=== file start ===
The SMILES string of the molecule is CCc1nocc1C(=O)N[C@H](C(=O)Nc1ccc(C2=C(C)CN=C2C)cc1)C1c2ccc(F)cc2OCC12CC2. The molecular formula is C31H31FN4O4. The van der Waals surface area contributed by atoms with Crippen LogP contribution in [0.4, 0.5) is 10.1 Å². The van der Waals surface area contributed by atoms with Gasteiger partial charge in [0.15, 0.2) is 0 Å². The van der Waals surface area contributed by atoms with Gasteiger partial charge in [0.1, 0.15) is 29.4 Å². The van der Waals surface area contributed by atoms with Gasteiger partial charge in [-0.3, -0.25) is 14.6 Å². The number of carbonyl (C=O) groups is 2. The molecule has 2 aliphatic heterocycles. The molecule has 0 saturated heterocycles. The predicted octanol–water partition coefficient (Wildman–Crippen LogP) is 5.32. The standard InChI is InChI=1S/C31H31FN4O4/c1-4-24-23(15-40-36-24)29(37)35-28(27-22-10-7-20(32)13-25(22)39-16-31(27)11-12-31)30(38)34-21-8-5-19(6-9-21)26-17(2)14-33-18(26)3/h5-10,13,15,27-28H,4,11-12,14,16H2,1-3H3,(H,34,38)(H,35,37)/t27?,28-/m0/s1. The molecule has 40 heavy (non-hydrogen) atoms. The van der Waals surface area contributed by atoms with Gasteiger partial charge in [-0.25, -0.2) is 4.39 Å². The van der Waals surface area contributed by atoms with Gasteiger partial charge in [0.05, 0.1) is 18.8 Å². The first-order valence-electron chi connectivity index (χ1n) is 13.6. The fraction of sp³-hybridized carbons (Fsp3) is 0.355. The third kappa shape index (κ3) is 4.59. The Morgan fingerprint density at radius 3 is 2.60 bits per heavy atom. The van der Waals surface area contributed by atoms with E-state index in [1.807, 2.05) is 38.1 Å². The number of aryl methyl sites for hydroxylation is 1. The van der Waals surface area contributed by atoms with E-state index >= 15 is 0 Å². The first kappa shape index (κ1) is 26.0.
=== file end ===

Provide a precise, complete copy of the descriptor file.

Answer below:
The SMILES string of the molecule is CCc1nocc1C(=O)N[C@H](C(=O)Nc1ccc(C2=C(C)CN=C2C)cc1)C1c2ccc(F)cc2OCC12CC2. The molecular formula is C31H31FN4O4. The van der Waals surface area contributed by atoms with Crippen LogP contribution in [0.4, 0.5) is 10.1 Å². The van der Waals surface area contributed by atoms with Gasteiger partial charge in [0.15, 0.2) is 0 Å². The van der Waals surface area contributed by atoms with Gasteiger partial charge in [0.1, 0.15) is 29.4 Å². The van der Waals surface area contributed by atoms with Gasteiger partial charge in [-0.3, -0.25) is 14.6 Å². The number of carbonyl (C=O) groups is 2. The molecule has 2 aliphatic heterocycles. The molecule has 0 saturated heterocycles. The predicted octanol–water partition coefficient (Wildman–Crippen LogP) is 5.32. The standard InChI is InChI=1S/C31H31FN4O4/c1-4-24-23(15-40-36-24)29(37)35-28(27-22-10-7-20(32)13-25(22)39-16-31(27)11-12-31)30(38)34-21-8-5-19(6-9-21)26-17(2)14-33-18(26)3/h5-10,13,15,27-28H,4,11-12,14,16H2,1-3H3,(H,34,38)(H,35,37)/t27?,28-/m0/s1. The molecule has 40 heavy (non-hydrogen) atoms. The van der Waals surface area contributed by atoms with Gasteiger partial charge in [-0.25, -0.2) is 4.39 Å². The van der Waals surface area contributed by atoms with Gasteiger partial charge in [0.05, 0.1) is 18.8 Å². The first-order valence-electron chi connectivity index (χ1n) is 13.6. The fraction of sp³-hybridized carbons (Fsp3) is 0.355. The third kappa shape index (κ3) is 4.59. The Morgan fingerprint density at radius 3 is 2.60 bits per heavy atom. The van der Waals surface area contributed by atoms with E-state index in [1.807, 2.05) is 38.1 Å². The number of aryl methyl sites for hydroxylation is 1. The van der Waals surface area contributed by atoms with E-state index >= 15 is 0 Å². The first kappa shape index (κ1) is 26.0.